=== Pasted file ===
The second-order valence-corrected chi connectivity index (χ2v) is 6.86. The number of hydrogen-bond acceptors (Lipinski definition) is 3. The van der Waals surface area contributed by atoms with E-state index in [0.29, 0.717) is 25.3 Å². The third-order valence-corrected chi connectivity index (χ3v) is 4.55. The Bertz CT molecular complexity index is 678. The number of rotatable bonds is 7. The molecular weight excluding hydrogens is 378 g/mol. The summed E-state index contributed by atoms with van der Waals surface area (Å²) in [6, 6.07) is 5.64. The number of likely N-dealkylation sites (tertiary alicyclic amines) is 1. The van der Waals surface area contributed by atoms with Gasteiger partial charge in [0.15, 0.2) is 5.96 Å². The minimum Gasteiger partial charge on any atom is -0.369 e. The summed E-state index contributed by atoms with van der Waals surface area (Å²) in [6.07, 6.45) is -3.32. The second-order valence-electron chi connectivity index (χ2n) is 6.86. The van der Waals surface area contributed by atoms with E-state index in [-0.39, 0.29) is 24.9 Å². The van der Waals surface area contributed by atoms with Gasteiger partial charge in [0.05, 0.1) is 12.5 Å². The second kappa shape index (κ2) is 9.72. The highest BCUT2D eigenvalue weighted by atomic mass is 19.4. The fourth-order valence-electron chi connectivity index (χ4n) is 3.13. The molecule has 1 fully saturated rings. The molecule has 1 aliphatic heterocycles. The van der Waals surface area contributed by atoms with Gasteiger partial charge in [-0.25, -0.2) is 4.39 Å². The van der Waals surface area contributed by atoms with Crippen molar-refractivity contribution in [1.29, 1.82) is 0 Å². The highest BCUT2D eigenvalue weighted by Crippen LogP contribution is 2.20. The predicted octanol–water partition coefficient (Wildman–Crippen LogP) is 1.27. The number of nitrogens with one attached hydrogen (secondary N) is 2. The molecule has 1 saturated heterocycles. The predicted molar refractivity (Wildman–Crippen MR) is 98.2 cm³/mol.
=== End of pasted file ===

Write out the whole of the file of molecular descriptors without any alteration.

The second-order valence-corrected chi connectivity index (χ2v) is 6.86. The number of hydrogen-bond acceptors (Lipinski definition) is 3. The van der Waals surface area contributed by atoms with E-state index in [0.29, 0.717) is 25.3 Å². The third-order valence-corrected chi connectivity index (χ3v) is 4.55. The Bertz CT molecular complexity index is 678. The number of rotatable bonds is 7. The molecular weight excluding hydrogens is 378 g/mol. The summed E-state index contributed by atoms with van der Waals surface area (Å²) in [6, 6.07) is 5.64. The number of likely N-dealkylation sites (tertiary alicyclic amines) is 1. The van der Waals surface area contributed by atoms with Gasteiger partial charge in [0.15, 0.2) is 5.96 Å². The minimum Gasteiger partial charge on any atom is -0.369 e. The summed E-state index contributed by atoms with van der Waals surface area (Å²) in [6.07, 6.45) is -3.32. The second-order valence-electron chi connectivity index (χ2n) is 6.86. The van der Waals surface area contributed by atoms with E-state index in [-0.39, 0.29) is 24.9 Å². The van der Waals surface area contributed by atoms with Gasteiger partial charge in [0.05, 0.1) is 12.5 Å². The second kappa shape index (κ2) is 9.72. The highest BCUT2D eigenvalue weighted by atomic mass is 19.4. The fourth-order valence-electron chi connectivity index (χ4n) is 3.13. The molecule has 1 fully saturated rings. The molecule has 1 aliphatic heterocycles. The van der Waals surface area contributed by atoms with Gasteiger partial charge in [-0.25, -0.2) is 4.39 Å². The van der Waals surface area contributed by atoms with Crippen molar-refractivity contribution in [1.29, 1.82) is 0 Å². The highest BCUT2D eigenvalue weighted by Crippen LogP contribution is 2.20. The predicted octanol–water partition coefficient (Wildman–Crippen LogP) is 1.27. The number of nitrogens with one attached hydrogen (secondary N) is 2. The molecule has 1 saturated heterocycles. The predicted molar refractivity (Wildman–Crippen MR) is 98.2 cm³/mol.